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  • Hi, this is Kevin Patton I have another study tip for human anatomy and physiology. This

  • time it's regarding muscles and how muscle names can be a shortcut to learning the muscles,

  • where they're at, and what they do. You probably have been given a list by your instructor

  • as to what muscles you need to be able to identify or maybe it's a list that's In your

  • lab manual. In any case, once you look at all those muscle names, it looks like a lot

  • of gibberish, doesn't it? It look like it's written a foreign language. Well, you know

  • what? It is. Even English versions of these muscle names are derived from Latin. And that's

  • something that's very useful to know. You might think it's a hindrance, but actually

  • it's a help. Let's take a look at this group of muscles that are adductor muscles, that

  • is, they have the word adductor in their name. And, as you can imagine, these are muscles

  • that do adduction. That is, they adduct, in this case the femur, by bending the hip joint

  • and bringing the the leg toward the midline, or the median plane, of the body. Now the

  • first one we have shown there is in green and is called adductor magnus. Adductor means

  • it's an adductor muscle, of course, and magnus is the Latin word for great or large and you

  • can see it's a very large muscle. We can't really see the whole thing in this view because

  • there are a couple other muscles in the way. As a matter of fact, those muscles are adductor

  • muscles as well. For example, the one highlighted in yellow now is is adductor brevis and brevis

  • is a Latin word that means brief or short. And, as you can see, it is very short compared

  • to adductor magnus, isn't it?. When we look at the third one with adductor in its name,

  • and it's adductor longus and, well, as you can imagine, longus means long. And so it's

  • longer than brevis and of course magnus is really huge compared to all of them. So we

  • have three different abductor muscles all very close to one another. And so how do you

  • tell them apart? Well, their names! One is very big, one is short, and one is long. Now

  • one weird thing about Latin, you probably already noticed, is the words seem to the

  • words seem to be backwards in the phrase. Let's take a closer look at that. In English,

  • when we have a phrase like red wagon, in Latin it would be rendered as wagon red instead,

  • of course using Latin words, not English words. But this is to show the word order. So there

  • is a different word order these two languages. And so the modifier, which is the adjective,

  • in this case red, is modifying a noun. Which in this case is wagon. And so the modifier

  • comes after the term that it modifies in Latin, which is backwards from English. Let's look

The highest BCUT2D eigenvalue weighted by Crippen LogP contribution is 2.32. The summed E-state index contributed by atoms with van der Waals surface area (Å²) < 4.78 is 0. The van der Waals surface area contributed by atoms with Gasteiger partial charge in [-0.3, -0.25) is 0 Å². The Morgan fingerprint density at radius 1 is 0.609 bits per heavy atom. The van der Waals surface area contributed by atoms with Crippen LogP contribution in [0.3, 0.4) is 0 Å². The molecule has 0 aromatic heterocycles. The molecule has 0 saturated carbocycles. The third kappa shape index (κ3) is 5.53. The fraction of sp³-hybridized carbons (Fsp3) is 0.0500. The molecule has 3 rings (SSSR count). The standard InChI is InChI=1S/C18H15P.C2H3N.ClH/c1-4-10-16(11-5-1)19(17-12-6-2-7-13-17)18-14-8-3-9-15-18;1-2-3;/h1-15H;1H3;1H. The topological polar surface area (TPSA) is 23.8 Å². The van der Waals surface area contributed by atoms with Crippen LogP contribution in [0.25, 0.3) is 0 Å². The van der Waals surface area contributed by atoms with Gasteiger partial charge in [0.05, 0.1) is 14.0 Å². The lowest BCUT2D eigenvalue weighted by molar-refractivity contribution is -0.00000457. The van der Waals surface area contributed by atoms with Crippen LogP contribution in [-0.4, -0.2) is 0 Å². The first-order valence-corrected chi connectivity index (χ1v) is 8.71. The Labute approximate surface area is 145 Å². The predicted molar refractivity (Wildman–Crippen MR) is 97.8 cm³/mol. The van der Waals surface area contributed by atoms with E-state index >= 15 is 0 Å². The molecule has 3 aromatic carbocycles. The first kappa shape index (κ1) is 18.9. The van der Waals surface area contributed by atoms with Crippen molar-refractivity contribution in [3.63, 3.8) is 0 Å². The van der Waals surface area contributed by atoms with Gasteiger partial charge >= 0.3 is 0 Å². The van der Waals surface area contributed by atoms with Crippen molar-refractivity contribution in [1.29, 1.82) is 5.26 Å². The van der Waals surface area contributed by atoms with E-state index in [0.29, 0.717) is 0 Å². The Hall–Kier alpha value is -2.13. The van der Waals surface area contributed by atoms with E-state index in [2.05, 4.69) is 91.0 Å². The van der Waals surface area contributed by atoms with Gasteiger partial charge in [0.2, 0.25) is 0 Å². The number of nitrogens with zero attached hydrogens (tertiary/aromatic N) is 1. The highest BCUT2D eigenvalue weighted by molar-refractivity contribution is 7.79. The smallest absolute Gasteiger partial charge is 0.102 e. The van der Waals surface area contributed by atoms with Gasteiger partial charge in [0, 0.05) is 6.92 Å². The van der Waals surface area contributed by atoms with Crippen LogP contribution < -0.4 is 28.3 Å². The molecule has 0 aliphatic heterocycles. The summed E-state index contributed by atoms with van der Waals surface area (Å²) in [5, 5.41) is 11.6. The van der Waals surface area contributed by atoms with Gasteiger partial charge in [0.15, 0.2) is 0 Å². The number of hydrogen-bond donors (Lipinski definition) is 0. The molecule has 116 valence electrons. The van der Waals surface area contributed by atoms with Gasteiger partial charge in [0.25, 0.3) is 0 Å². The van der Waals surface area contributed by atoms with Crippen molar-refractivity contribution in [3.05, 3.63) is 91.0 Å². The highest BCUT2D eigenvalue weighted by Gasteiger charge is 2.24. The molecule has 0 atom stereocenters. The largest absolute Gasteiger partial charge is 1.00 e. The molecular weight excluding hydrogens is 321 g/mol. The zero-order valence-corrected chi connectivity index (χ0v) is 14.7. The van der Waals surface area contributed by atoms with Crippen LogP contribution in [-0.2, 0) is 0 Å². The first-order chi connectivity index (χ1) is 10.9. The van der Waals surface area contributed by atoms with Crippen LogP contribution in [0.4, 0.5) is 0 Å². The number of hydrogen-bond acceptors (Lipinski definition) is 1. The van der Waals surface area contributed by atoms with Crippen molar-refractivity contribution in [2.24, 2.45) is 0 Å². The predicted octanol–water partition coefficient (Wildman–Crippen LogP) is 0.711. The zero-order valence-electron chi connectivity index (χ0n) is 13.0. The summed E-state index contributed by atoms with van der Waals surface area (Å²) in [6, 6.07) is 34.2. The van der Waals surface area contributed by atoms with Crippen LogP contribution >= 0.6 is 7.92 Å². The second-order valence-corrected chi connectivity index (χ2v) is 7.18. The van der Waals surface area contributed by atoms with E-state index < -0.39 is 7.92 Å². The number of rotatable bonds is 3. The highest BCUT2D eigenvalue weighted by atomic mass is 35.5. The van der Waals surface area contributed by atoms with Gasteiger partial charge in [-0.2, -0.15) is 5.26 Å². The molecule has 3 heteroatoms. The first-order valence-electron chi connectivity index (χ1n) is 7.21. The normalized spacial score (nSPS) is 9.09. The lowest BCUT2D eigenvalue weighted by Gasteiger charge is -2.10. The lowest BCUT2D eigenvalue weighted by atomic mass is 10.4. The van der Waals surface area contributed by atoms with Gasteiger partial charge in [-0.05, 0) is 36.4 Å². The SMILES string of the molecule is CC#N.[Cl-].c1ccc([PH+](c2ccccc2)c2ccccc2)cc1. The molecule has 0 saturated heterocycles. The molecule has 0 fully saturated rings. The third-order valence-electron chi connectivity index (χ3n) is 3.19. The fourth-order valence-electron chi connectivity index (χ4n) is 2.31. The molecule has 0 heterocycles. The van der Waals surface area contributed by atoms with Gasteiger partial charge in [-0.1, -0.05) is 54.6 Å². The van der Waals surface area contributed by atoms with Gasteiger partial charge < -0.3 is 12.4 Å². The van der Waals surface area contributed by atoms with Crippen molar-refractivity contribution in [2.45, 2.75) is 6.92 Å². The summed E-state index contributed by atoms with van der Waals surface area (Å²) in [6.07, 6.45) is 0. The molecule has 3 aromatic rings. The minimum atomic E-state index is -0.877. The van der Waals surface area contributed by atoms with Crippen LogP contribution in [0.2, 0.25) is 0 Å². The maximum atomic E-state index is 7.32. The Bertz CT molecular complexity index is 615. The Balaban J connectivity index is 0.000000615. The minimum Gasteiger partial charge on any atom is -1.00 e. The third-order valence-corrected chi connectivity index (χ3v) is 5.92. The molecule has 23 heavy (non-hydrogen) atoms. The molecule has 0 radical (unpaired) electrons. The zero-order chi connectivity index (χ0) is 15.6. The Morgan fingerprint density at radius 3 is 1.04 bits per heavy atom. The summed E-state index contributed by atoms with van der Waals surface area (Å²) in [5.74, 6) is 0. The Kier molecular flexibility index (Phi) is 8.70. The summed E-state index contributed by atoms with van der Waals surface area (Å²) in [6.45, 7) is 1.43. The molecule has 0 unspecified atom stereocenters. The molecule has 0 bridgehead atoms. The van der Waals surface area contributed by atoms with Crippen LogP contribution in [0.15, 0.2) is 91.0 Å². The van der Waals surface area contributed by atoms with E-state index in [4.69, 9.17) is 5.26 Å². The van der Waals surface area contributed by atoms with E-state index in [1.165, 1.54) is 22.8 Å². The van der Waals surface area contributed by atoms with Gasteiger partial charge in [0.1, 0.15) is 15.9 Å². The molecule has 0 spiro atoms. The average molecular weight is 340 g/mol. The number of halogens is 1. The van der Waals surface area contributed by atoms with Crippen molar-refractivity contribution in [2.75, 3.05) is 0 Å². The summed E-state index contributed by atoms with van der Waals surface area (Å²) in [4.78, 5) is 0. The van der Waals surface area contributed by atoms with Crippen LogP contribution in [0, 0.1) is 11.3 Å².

• at another example. Big red wagon. In Latin, that would be rendered as wagon red big. And

  • so the modifiers come after the terms being modified. So let's apply that to one of these

  • Latin names like, ooh, here's a long one: extensor carpi radialis brevis. That sounds

  • like a mouthful but it's really kind of a whole phrase or sentence in Latin. An extensor,

  • of course, is going to extend a part, that is, stretch it out. And carpi means of the

  • wrist. Remember carpal bones, or the wrist bones. Radialis in this case means pertaining

  • to, or near, or at the radius bone of the forearm. And then brevis, we already know,

  • means short. So if we put that all together and translate it into a good English word

  • order, it means the short wrist stretcher at the radius. Which tells you an awful lot

  • about that muscle: where to find it and what is does. Now there are some other names of

  • muscles that are not whole phrases but describe some aspect of the muscle. Like the gracilis

  • muscle shown here. We see it's a muscle that is a long slender muscle. And that's what

  • the term gracilis means is slender. So the gracilis muscle is the slender muscle. Another

  • mnemonic device that you might be able to use is graceful: it's a long slender graceful

  • muscle. Here's another one with kind of an odd name but, when translated into Latin,

  • make a lot of sense. The buccinator or BUK-sin-ay-ter muscle is a muscle of the cheek and it's called

  • the trumpeter muscle. And that's because when you are blowing a trumpet, you really need

  • to use this muscle to compress the air in your mouth and thus push it to and through

  • the trumpet. Now where are you gonna learn all this stuff? Maybe you haven't taken a

  • Latin class, probably haven't taken a Latin class, or two or three. And so, you know,

  • how are you gonna figure this out? Well, I suggest the Survival Guide for Anatomy and

  • Physiology. And if you use this little link here, you can type that into your browser

  • and get to a description of that book. And not only do I explain how to do this but I

  • give you some tables on how to do the translation. And a free resource that you can download

  • yourself is a this list of muscle names that you can download from my site at lionden.com

  • and so here's the URL for that. So type that your browser and you can download a couple

  • different versions of my muscle name list that has the translation of the name of at

  • least some of the major muscles, not ever muscle in the body. That, and other, study

  • tips are always available for you at my blog, which is found at theAPstudent.org

Hi, this is Kevin Patton I have another study tip for human anatomy and physiology. This

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B1 muscle latin wagon magnus slender word order

Muscle Names Have Meaning

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    Ar Pen posted on 2016/09/24
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